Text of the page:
//The normal config as usual down here...
    var configuration = new ConfigurationBuilder()
        .SetBasePath(env.ContentRootPath)
        .AddJsonFile("appsettings.json", optional: true, reloadOnChange: true)
        .AddJsonFile($"appsettings.{env.EnvironmentName}.json", optional: true)
        .AddEnvironmentVariables();
}
| improve this answer | |
  • I've tried this and can even step through the LoadNativeAssemblies to ensure it gets called, but I still get errors when actually using the types through EF stating 'Microsoft.SqlServer.Types' version 10 or higher could not be found. Did you do anything else? – Brian Vallelunga Sep 15 '17 at 13:40
  • You may also need to add SqlProviderServices.SqlServerTypesAssemblyName = typeof(SqlGeography).Assembly.FullName; after the LoadNativeAssemblies call. See stackoverflow.com/a/40166192/1727 – Samuel Jack Oct 17 '17 at 10:40
  • I didn't have do that in my case, but I wasn't using Entity Framework, though I realize the original question was tagged with EF, though the post never actually mentioned it. The steps I mentioned were DAL agnostic. Is this relevant in EF6 or EF Core? – Nick Albrecht Oct 18 '17 at 0:05
  • Microsoft.SqlServer.Types doesn't have a Utilities property, and yes I'm using the latest Microsoft.SqlServer.Types nuget package. What am I missing? – Justin Jan 31 '19 at 15:09
  • It's not actually a part of the assembly, it's a simple method that the Nuget package adds to your project as a content item when you first add it. Look for the Loader.cs file that it should have added as part of the install process for the package. – Nick Albrecht Jan 31 '19 at 23:30
2

i fix this with a bindingRedirect in web.config file.

  <dependentAssembly>
    <assemblyIdentity name="Microsoft.SqlServer.Types" publicKeyToken="89845dcd8080cc91" culture="neutral" />
    <bindingRedirect oldVersion="0.0.0.0-14.0.0.0" newVersion="14.0.0.0" />
  </dependentAssembly>

im using SQL 2016, ASP.NET (no core) and EF 6.0.0.0

| improve this answer | |
  • 3
    This question is specifically about ASP.NET Core, so your answer is not useful in any way. – user247702 Jul 3 '17 at 12:55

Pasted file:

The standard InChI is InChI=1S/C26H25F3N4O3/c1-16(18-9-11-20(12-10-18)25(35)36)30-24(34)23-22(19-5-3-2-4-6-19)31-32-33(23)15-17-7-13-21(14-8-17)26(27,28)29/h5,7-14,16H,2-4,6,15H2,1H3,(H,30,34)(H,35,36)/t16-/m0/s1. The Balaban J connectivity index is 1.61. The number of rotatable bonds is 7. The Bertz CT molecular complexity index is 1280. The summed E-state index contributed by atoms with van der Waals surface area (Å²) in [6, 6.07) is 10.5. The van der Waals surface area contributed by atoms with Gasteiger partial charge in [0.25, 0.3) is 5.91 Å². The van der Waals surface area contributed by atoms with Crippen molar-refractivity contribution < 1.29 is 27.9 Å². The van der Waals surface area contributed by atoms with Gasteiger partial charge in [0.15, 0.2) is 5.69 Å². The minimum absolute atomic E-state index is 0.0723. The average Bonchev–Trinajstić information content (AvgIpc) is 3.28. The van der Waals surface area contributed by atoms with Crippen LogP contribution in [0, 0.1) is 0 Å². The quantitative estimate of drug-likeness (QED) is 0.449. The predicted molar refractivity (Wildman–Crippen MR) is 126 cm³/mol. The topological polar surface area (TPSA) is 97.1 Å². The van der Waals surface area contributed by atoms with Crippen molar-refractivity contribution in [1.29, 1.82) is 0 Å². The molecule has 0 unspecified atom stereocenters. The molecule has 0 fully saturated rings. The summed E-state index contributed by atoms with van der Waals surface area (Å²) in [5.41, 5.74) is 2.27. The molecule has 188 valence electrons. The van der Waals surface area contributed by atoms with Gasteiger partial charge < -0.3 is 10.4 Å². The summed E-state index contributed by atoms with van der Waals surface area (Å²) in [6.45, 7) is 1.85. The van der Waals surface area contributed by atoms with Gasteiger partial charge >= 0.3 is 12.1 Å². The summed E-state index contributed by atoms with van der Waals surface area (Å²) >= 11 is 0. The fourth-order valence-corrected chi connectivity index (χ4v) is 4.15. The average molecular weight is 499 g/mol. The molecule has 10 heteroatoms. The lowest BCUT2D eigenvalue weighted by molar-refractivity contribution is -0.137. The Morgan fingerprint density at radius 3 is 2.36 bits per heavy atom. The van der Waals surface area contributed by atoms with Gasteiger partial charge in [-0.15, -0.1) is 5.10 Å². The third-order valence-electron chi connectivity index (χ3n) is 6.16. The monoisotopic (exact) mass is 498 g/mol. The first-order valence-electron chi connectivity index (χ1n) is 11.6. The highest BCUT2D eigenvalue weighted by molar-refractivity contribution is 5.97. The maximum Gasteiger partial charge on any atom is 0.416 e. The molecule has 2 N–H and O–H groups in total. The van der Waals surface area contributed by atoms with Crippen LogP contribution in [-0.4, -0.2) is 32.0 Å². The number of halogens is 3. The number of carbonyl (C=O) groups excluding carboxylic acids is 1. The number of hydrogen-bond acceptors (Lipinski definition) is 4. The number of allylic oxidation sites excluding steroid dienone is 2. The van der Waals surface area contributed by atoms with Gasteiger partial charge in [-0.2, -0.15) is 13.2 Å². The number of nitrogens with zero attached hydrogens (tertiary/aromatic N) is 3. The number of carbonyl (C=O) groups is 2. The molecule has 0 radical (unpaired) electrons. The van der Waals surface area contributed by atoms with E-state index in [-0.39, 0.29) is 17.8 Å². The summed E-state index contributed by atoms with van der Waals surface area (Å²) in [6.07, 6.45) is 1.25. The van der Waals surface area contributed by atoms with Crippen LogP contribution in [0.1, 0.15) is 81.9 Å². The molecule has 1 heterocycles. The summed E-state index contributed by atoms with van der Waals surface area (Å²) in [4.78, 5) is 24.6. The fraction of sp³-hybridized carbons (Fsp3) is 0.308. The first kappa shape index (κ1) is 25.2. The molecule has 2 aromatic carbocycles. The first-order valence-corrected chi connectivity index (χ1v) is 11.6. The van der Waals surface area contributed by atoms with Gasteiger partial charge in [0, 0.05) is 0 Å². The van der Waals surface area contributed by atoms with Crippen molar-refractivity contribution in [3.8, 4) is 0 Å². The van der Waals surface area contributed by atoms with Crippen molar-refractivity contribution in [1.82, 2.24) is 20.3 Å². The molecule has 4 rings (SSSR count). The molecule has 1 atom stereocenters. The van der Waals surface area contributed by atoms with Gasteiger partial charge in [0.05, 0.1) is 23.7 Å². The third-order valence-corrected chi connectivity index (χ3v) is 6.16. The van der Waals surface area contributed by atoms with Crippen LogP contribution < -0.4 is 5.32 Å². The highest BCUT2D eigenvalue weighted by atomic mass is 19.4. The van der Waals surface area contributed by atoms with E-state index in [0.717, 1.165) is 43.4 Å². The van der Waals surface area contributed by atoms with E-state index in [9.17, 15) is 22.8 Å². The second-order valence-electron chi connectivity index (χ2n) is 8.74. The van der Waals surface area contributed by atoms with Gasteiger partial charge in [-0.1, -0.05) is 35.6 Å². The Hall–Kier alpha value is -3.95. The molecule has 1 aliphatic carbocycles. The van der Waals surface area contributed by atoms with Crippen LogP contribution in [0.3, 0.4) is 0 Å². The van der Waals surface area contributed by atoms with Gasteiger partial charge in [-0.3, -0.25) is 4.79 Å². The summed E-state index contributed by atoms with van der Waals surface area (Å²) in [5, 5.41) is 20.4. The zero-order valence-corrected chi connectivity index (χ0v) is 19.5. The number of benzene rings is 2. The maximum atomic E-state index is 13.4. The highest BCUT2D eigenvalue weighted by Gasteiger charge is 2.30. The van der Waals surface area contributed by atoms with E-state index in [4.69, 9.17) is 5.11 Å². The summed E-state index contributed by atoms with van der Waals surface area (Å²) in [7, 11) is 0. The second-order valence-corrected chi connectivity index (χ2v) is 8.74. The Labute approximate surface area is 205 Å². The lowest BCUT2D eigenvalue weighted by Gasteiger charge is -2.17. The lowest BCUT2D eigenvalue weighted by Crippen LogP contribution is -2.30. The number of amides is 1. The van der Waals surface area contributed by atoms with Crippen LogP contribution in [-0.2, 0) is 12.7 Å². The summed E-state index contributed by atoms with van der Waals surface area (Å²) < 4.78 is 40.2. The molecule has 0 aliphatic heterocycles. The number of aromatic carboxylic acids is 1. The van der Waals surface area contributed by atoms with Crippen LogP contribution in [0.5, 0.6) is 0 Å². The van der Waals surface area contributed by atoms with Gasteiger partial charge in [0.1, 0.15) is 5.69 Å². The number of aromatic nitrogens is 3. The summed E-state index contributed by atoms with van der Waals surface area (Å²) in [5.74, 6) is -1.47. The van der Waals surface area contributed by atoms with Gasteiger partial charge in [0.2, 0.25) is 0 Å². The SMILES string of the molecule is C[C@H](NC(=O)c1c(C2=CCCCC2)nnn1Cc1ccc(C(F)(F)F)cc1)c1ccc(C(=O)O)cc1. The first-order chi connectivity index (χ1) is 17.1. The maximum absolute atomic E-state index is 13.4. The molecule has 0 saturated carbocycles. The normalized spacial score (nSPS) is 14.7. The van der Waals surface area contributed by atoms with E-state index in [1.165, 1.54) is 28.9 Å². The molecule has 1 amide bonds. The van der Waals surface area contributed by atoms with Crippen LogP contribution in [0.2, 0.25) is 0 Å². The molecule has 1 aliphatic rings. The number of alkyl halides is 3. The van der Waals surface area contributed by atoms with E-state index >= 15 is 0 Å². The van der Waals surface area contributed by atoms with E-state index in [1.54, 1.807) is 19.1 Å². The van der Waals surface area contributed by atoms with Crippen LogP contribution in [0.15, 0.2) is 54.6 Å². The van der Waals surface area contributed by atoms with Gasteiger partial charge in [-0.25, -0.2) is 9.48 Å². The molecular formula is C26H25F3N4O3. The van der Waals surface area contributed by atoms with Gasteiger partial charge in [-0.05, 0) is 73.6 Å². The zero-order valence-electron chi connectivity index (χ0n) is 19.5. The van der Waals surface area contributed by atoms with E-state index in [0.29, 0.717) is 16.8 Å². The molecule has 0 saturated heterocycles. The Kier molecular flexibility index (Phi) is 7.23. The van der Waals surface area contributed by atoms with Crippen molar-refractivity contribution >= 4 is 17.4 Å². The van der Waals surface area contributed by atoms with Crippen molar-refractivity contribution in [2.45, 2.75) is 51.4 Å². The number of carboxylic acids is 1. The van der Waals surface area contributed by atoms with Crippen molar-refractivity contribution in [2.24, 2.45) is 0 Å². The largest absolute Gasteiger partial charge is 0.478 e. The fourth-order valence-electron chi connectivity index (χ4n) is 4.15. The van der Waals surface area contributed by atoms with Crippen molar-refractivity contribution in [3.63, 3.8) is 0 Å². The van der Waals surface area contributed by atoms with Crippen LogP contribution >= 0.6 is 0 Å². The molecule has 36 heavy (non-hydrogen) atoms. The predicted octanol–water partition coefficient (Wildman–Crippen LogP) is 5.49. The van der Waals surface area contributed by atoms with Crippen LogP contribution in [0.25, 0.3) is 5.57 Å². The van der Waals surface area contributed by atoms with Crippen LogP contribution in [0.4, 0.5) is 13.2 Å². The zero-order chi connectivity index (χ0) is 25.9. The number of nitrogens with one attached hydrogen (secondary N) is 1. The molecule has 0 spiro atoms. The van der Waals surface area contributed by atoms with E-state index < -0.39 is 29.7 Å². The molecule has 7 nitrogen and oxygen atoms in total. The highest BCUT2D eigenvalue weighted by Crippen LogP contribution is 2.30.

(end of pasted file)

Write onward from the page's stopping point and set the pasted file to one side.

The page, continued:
0

this seemed to work for me:

    public class Startup
    {
        public Startup(IHostingEnvironment env)
        {
            ...
            SqlServerTypes.Utilities.LoadNativeAssemblies(env.WebRootPath + @"path to the project that contains the SQLServerTypes folder");
            ...
        }
    }

I notice that IHostingEnvironment.WebRootPath returns the path that points to the wwwroot however in my solution setup I have multiple projects within that folder, so just telling it which project to point to helped me. Sorry if this doesn't help.

| improve this answer | |
  • 1
    also while debugging this worked for me SqlServerTypes.Utilities.LoadNativeAssemblies(HostingEnvironment.MapPath("~/bin")); – LeRoi Feb 7 '17 at 14:24
0

I fixed it, its not a clean fix, indeed it is everything but clean:

I had to create a folder in /bin named packages with the sql server types package... And I had to do it in every project referenced by the asp net core one that was using sql server types so it seems to be a bug or a missbeheviour in the targets files.

Note that this workaround will have to be done by everyone in your team because /bin content won't be under source control, as it's expected.

I hope it helps (meanwhile it is fixed)

(Well, It's too late, tomorrow I'll think a bit more on what caused the problem and how I fixed it and if I find a better workaround I'll let you know, by know it builds and run as expected)

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0

Using .net core 2.0. After installing the nuget package mentioned above I put this in Program.cs before the line with BuildWebHost(args).Run(); and it worked..

Utilities.LoadNativeAssemblies(AppDomain.CurrentDomain.BaseDirectory); SqlProviderServices.SqlServerTypesAssemblyName = "Microsoft.SqlServer.Types, Version=14.0.0.0, Culture=neutral, PublicKeyToken=89845dcd8080cc91";

| improve this answer | |